Perhaps that was what the medieval castle had always been?

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Bodiam Castle and the exploration of space

Bodiam Castle is well known in castle studies; whether it was a fortified structure or built to display the status of the owner. This debate has been explored elsewhere, particularly by Professor Matthew Johnson[1]. Traditionally the building has been considered from the exterior, with a few notable exceptions[2], further until recently only ground floor plans of the building have existed. As part of the Lived Experience in the Later Middle Ages project we undertook a survey of the building and created plans of each floor level and some elevation drawings[3]. To undertake the survey we used a Leica reflectorless Total Station linked to download in real time straight into AutoCAD using the software TheoLT. This allowed us to view the survey data as work progressed and to record the building in three dimensions (3D).

Having the results of the building recorded in 3D allowed us to start thinking about the space beyond the traditional drawings, we had generated and we could think about the building in a number of new ways. The 3D data was used as a basis for creating models of the building in the medieval period; rebuilding the fallen walls, reroofing the apartments, and furnishing the rooms. These models can be used to create beautiful illustrations of the spaces, but they can also be used to tell us about living in those spaces.

A visualisation of part of the private apartments at Bodiam Castle

This can be seen when considering the private apartments on the eastern elevation. Previous interpretations[4] see them described as comparable; they lie one above the other and appear to consist of a similar layout of rooms; an unheated outer chamber, an inner chamber with fireplace and window seat, and a further inner chamber with fireplace. However, in 3D they begin to look very different; the roof converts the upper apartment; making the space much more open and the slightly different arragements of windows on the curtain wall combined with the position of the Great Hall will affect the outer chambers.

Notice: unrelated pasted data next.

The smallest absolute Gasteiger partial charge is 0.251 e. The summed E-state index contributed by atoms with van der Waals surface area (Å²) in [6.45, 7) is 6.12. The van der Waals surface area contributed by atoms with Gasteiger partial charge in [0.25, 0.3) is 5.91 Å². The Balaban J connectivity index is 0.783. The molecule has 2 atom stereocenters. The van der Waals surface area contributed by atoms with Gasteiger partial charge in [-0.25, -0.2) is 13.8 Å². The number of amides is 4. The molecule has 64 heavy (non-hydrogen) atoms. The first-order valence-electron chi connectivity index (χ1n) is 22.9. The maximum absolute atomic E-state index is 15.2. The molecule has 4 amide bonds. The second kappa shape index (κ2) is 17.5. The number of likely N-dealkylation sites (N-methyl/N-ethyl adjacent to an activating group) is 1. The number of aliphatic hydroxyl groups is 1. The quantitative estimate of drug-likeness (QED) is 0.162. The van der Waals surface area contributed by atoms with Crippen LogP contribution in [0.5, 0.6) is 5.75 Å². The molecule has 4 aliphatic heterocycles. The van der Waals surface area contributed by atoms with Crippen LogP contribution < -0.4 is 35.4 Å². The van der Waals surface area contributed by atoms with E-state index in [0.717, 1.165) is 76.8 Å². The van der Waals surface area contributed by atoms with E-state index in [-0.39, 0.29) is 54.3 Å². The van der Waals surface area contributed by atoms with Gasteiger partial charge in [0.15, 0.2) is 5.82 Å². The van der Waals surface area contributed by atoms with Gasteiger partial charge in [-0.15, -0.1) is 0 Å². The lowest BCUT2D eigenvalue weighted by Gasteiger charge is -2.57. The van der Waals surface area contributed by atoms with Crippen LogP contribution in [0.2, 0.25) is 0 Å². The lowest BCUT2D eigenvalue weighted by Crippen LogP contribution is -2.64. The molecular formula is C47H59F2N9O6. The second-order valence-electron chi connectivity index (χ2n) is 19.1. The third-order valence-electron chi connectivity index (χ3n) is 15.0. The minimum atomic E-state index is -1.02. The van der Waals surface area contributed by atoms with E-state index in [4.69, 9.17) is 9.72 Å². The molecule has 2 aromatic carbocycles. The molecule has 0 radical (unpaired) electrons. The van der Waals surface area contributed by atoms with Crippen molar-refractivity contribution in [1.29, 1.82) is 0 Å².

Comparison between the upper and lower apartments when considered in three dimensions

We can also use the models to consider the lighting of the spaces over the course of a day. A lighting analysis demonstrates how dark these rooms are and how they change over the course of the day.

A lighting analysis of Bodiam Castle showing the changing conditions in the upper apartments over the course of the day

Finally, in furnishing the rooms we can consider movement through the spaces. Floor plan can allow us to see how spaces connect and their size. But in furnishing the rooms the movement through that space can be considered within the frame of reference of an inhabited building.

A visualisation showing a fully furnished room, a different space to negotiate than the empty spaces depicted in floor plans

These examples show just some of the ways to consider how we are thinking about the use of space; in this case at Bodiam Castle and how it is beginning to raise new thoughts on the experience of living within the building.


[1] These drawings and the results of the project have recently been published Johnson 2017 available http://www.oxbowbooks.com/oxbow/lived-experience-in-the-later-middle-ages.html
[2] Faulkner, P. A. (1963). Castle Planning in the fourteenth century. The Archaeological Journal, 120, 215–35.  DOI: 10.1080/00665983.1963.10854241.
Simpson, W. D. (1931).
 The Moated Homestead, Church and Castle of Bodiam. The Sussex Archaeological Collections, 72, 69–99.
[3] Johnson, M. H. (2017). Lived Experience in the Later Middle Ages. (M. H. Johnson, Ed.). St Andrews: Highfield Press.
[4] Faulkner, P. A. (1975). Domestic planning from the twelfth to the fourteenth centuries. In J. T. Smith, P. A. Faulkner, & A. Emery (Eds.), Medieval Domestic Architecture (Vol. 115, pp. 84–117). Leeds: The Royal Archaeological Institute.
Goodall, J. (2011). The English Castle. London: Yale University Press.
Nairn, I., & Pevsner, N. (1965). The Buildings of England: Sussex. London: Penguin Books.